One thing many people aren’t factoring into this budget debate is the fact that it will be happening in a Presidential election season. The more established GOP candidates have begun to enter the race, and they will need to get votes from conservative backers. Therefore they will push the public conversation increasingly to the right. Witness Tim Pawlenty advocating for a government shutdown tomorrow:

(Pawlenty) then launched into a full-throated attack on the other big government spending story moving on Capitol Hill on Wednesday: the vote for the shutdown-averting 2011 budget deal forged by Obama, Senate Majority Leader Harry Reid and, of course, the leaders of Pawlenty’s own party in the House last week.

“The more we learn about” that deal, Pawlenty said, “the worse it looks.”

With his attack on the plan, which he said was “forced” by Obama and Reid, Pawlenty joins the ranks of conservatives upset that the largest raw-dollar spending cut in American history didn’t go nearly far enough.

“When you consider that the federal deficit in February alone was over $222 billion, to have actual cuts less than the $38 billion originally advertised is just not serious,” Pawlenty said in his statement Wednesday. “The fact that billions of dollars advertised as cuts were not scheduled to be spent in any case makes this budget wholly unacceptable.”

I’ve done away with the canard that the budget deal was entirely smoke and mirrors. But here’s the comeuppance: that claim, paraded by those who want to believe that the President played a bad hand, is being used by GOP Presidential types to nullify the deal entirely.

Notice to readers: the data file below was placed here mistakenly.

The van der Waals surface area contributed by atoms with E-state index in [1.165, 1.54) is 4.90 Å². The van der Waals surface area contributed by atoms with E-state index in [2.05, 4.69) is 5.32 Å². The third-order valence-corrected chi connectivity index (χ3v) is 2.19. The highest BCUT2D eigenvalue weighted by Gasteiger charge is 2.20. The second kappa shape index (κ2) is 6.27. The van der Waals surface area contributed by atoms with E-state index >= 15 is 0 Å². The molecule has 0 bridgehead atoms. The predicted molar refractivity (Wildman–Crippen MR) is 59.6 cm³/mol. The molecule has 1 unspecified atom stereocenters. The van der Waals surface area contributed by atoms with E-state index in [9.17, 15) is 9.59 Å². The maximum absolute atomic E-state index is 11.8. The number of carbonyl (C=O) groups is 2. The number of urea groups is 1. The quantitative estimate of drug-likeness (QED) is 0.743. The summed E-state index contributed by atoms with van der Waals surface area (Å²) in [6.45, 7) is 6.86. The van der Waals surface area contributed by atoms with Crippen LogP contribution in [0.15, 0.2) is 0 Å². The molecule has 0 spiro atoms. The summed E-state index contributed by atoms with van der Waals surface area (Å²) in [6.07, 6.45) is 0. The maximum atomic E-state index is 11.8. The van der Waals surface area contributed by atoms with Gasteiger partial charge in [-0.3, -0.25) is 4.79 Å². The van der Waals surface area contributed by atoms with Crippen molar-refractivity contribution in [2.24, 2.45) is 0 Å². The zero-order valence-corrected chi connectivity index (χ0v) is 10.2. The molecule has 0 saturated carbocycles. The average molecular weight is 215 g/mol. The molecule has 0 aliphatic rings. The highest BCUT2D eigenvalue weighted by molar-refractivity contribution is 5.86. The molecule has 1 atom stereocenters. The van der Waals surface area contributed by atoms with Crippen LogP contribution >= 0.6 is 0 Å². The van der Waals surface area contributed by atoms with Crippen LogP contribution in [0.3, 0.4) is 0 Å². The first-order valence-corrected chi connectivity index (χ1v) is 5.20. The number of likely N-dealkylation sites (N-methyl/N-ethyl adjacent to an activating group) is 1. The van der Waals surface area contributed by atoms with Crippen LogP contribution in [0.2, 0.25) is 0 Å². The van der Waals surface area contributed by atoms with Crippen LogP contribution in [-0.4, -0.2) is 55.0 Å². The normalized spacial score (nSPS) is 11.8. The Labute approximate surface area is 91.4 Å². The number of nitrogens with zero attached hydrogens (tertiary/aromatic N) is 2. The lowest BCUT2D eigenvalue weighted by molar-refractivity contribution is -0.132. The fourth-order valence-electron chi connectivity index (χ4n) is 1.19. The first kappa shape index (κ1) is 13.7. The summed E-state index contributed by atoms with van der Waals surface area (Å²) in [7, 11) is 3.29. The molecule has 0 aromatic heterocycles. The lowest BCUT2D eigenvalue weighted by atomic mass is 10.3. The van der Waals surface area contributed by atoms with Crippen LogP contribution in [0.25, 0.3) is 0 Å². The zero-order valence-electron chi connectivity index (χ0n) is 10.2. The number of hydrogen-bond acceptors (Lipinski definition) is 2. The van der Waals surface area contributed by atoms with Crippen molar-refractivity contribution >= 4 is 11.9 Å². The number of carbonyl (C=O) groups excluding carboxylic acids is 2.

I don’t think T-Paw will be successful this time around. But this sets the marker for the next fight. In fact, the whole kabuki about the GOP having “trouble” rounding up the votes for the budget deal is in service to playing another round of “bad cop, insane cop” and forcing major concessions in the next hostage event. John Boehner certainly believes that will be the debt limit, and he treated the Obama plan announced today like a first pass on THAT fight. The outside pressure from these GOP Presidential candidates who want to show off their crazy side will help serve that end as well.

So the political dynamic on the right is to move further and further right. The political dynamic on the left is to move further and further right, and give up on some very important priorities.

The United States now really needs the government to be spending an extra $3T on infrastructure over the next 12 years–other Pacific nations are planning to do so. Obama is giving up.

The United States now really needs–and Ben Bernanke recommends–an additional ARRA-sized fiscal stimulus over the next three years of $1T or so. Obama is giving that up.

The United States really needs failure to meet budget-balance targets to trigger high-bracket tax increases. Obama is giving that up.

The United States really needs to deal with the greater fiscal needs of an aging America by either (a) opening the borders, or (b) implementing a VAT. Obama is giving that up.

I list these not to necessarily agree with all of them, but to give you the scope of options that have been written out of this debate. Obama offered a defense of the welfare state today, and he supported mildly higher taxes on the rich, but those were two specks on a large field, with the rest of it not tended to. The fact that Third Way thinks Obama is leading on this fight, and that the deficit debate has moved from “if or when” to “how” tells you most of what you need to know.

Will there be any stop to this death march to the right?